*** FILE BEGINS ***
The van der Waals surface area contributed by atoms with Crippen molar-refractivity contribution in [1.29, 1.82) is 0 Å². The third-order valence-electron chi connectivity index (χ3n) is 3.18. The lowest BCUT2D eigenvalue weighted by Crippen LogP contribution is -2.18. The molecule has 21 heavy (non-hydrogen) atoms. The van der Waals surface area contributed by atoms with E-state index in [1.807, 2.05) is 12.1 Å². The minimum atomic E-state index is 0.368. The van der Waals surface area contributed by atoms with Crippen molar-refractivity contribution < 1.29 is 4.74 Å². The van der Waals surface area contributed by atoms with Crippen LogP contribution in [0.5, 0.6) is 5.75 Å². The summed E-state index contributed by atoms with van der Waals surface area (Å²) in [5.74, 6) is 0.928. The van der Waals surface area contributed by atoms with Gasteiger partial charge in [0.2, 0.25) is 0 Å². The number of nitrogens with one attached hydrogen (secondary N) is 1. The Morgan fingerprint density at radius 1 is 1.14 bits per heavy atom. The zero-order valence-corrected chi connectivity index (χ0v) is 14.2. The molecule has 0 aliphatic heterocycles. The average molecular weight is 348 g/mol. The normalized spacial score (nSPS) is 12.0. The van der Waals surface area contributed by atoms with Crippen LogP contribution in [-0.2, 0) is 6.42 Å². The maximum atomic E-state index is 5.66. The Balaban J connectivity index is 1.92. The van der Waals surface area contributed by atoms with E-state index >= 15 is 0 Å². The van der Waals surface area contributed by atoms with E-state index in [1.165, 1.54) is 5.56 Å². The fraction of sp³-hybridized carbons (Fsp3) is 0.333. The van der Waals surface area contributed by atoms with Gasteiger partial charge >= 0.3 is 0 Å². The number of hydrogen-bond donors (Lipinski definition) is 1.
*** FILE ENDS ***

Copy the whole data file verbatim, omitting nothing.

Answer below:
The van der Waals surface area contributed by atoms with Crippen molar-refractivity contribution in [1.29, 1.82) is 0 Å². The third-order valence-electron chi connectivity index (χ3n) is 3.18. The lowest BCUT2D eigenvalue weighted by Crippen LogP contribution is -2.18. The molecule has 21 heavy (non-hydrogen) atoms. The van der Waals surface area contributed by atoms with E-state index in [1.807, 2.05) is 12.1 Å². The minimum atomic E-state index is 0.368. The van der Waals surface area contributed by atoms with Crippen molar-refractivity contribution < 1.29 is 4.74 Å². The van der Waals surface area contributed by atoms with Crippen LogP contribution in [0.5, 0.6) is 5.75 Å². The summed E-state index contributed by atoms with van der Waals surface area (Å²) in [5.74, 6) is 0.928. The van der Waals surface area contributed by atoms with Gasteiger partial charge in [0.2, 0.25) is 0 Å². The number of nitrogens with one attached hydrogen (secondary N) is 1. The Morgan fingerprint density at radius 1 is 1.14 bits per heavy atom. The zero-order valence-corrected chi connectivity index (χ0v) is 14.2. The molecule has 0 aliphatic heterocycles. The average molecular weight is 348 g/mol. The normalized spacial score (nSPS) is 12.0. The van der Waals surface area contributed by atoms with Crippen LogP contribution in [-0.2, 0) is 6.42 Å². The maximum atomic E-state index is 5.66. The Balaban J connectivity index is 1.92. The van der Waals surface area contributed by atoms with E-state index >= 15 is 0 Å². The van der Waals surface area contributed by atoms with E-state index in [1.165, 1.54) is 5.56 Å². The fraction of sp³-hybridized carbons (Fsp3) is 0.333. The van der Waals surface area contributed by atoms with Gasteiger partial charge >= 0.3 is 0 Å². The number of hydrogen-bond donors (Lipinski definition) is 1.